Indian media reported on 9th March that Lt Gen Kanwal Jeet Singh (KJS) Dhillon, former head of the Srinagar-based 15 Corps, was appointed Deputy Chief of Integrated Defence Staff for Intelligence or DCIDS (Int) in place of outgoing Lt Gen Amarjeet Singh Bedi who was at the helm for slightly over two years (since February 2018).
Dhillon carries with him two distinctions: his outspoken criticism of Pakistan and being the only serving 3-star Indian military officer to operate a verified Twitter handle, evidently used for amplifying the narrative of Indian Army on issues involving Indian-Occupied Jammu & Kashmir (IOJ&K). It is unusual for any serving General in Pakistan or even India to target adversarial forces with such liberty. In India’s case, this ‘privilege’ is usually enjoyed by the Additional Director General of Public Information (ADGPI) in institutional capacity or the Chief of Army Staff (COAS) himself.
15 Corps (Chinar Corps) was not Dhillon’s only stint in IOJ&K; his service record includes two past appointments as Commander of the counter-insurgency force Rashtriya Rifles 7 Sector (Kupwara District) and Brigade General Staff (BGS) of the corps he later commanded (15 Corps).
As a Major General, he commanded the 36 Infantry Division RAPID (Re-organised Army Plains Infantry Divisions) or ‘Shahbaaz Division’ in Southern Command which was part of late General Krishnaswami Sundarji’s experiments to improve the efficiency of strike combat units (the famous Sundarji doctrine). In terms of swift mobilisation, RAPID divisions maintain an edge over contemporary counterparts.
Upon promotion to 3-star rank, Dhillon was appointed Director General of the Indian Army’s Perspective Planning Directorate (DG PP) which serves as the official think tank at Army Headquarters and oversees crucial sections involving Strategic Studies, Technology and CBRN, Operational Research and System Analysis and Plans to name a few. Externally, he overlooked research work being carried out at the Centre for Land Warfare Studies (CLAWS) based in New Delhi.
From counter-insurgency to strategic studies and perception building on Twitter, Dhillon would serve as an experienced ‘Kashmir hand’ for India’s first and incumbent Chief of Defence Staff, General Bipin Rawat. Until recently, the DCIDS (Int) was a Principal Staff Officer under the Chief of Integrated Defence Staff to the Chief of Defence Staff (CISC) who served equivalent to the vice chief of tri-services and reported to the Chairman Chiefs of Staff Committee (now defunct). While media reports claim Dhillon will report directly to Rawat in the nascent Department of Military Affairs (DMA), it is still unclear whether or not the role of CISC will be retained, transformed to VCDS or discontinued altogether.
From a career perspective, appointment as DCIDS is not exactly an elevation, since many speculated Dhillon would be elevated to lead Northern Command. With Lt Gen Yogendra Kumar Joshi’s appointment, perhaps General Bipin Rawat felt he could use his former DG PP at Army Headquarters at the Integrated Defence Staff (IDS).
The DIA is responsible for fusing the entire spectrum of intelligence from the defence services, essentially involving Military Intelligence, Air Intelligence and Naval Intelligence. The Directorate of Signals Intelligence, Defence Image Processing and Analysis Centre (DIPAC) and Defence Information Warfare Agency (DIWA) which operate within DIA provide a variety of electromagnetic and informational capabilities which can inform force posturing for tri-services. The designation-holder also liaises with the chief of India’s premier technical intelligence agency National Technical Research Organisation (NTRO), Intelligence Bureau (IB) and Research & Analysis Wing (R&AW) to complement held intelligence. Moreover, the DIA is part of the Multi-Agency Centre (MAC), a consortium of agencies which monitor alleged infiltration of militants from Pakistan and Azad Jammu & Kashmir.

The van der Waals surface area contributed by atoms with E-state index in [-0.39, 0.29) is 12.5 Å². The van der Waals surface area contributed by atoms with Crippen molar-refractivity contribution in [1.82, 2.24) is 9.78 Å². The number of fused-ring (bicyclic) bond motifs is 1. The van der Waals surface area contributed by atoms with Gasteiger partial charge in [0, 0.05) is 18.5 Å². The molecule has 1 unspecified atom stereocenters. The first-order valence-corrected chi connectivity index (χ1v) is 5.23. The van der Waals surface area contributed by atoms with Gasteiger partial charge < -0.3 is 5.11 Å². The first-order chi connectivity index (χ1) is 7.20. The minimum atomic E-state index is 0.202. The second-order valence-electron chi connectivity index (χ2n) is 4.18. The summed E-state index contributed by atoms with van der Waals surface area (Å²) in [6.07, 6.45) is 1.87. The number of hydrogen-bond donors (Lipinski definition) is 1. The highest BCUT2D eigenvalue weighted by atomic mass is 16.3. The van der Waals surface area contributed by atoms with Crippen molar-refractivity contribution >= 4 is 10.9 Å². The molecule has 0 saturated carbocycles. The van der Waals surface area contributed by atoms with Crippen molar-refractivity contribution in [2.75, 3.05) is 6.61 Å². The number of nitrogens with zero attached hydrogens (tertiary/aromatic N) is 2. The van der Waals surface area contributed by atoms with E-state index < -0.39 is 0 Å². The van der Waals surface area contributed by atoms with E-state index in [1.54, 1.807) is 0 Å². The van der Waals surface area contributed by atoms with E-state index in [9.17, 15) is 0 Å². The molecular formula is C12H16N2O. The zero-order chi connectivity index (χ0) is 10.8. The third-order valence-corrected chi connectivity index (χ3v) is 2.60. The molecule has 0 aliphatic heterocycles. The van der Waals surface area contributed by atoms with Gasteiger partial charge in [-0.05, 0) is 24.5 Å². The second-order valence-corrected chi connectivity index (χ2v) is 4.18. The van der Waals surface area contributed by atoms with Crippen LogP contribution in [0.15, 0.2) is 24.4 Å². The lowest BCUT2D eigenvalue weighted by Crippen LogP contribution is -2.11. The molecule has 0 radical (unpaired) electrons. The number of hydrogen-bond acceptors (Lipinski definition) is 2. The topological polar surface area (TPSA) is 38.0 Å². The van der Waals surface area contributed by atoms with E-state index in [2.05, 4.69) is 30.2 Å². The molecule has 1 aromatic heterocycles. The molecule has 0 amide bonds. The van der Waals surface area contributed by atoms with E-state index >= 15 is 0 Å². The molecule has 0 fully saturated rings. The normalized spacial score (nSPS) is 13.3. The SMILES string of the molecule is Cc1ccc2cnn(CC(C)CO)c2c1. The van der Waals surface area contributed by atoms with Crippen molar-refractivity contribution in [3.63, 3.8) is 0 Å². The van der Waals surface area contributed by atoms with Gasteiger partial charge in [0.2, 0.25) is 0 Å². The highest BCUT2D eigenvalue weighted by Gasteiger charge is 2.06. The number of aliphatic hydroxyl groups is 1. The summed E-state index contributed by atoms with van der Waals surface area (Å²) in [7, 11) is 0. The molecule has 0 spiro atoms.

The DIA has access to military satellites for real-time surveillance and reconnaissance of adversary ORBATs, troop movements etc. Although India is well behind China when it comes to military satellite technology, it retains an edge over Pakistan when it comes to application of military space technology fused with all-source intelligence. In this regard, Dhillon will work closely with his contemporary Lt Gen Taranjit Singh who was appointed DCIDS (Ops) in October 2019 and would effectively supervise functioning of the new tri-service Defence Cyber Agency, Defence Space Agency and Special Operations Division.
Interestingly, Taranjit and Dhillon have experience in commanding strike combat formations (1 Corps and 36 Infantry Division RAPID, respectively) and both served as DGs PP under Rawat. The underlying pattern thus far is that commanders with proven leadership skills in offensive formations but who also possess strategic planning capabilities are preferred for tri-service staff roles by the CDS. This also shows, however, that the land forces (Indian Army) hold two of the most crucial slots in IDS which would only add to the resentment of their less-recognised counterparts in the Air Force and Navy, particularly when Rawat has been tasked to ensure theaterisation of Indian Armed Forces during his tenure.
With Dhillon at the helm of Intelligence coordinating with Taranjit in Operations, Rawat has signalled that Pakistan remains his top intelligence-gathering priority, not China. For all its whims of attaining great power status, India’s CDS remains fixated with a comparatively weaker neighbour.
To defend core military interests, Pakistan must harness adequate capabilities to defend against hostile technical intelligence collection, particularly those enabled by outer space (IMINT/GEOINT) and the electromagnetic spectrum (SIGINT, ELINT, CYBERINT/OSINT/SOCMINT).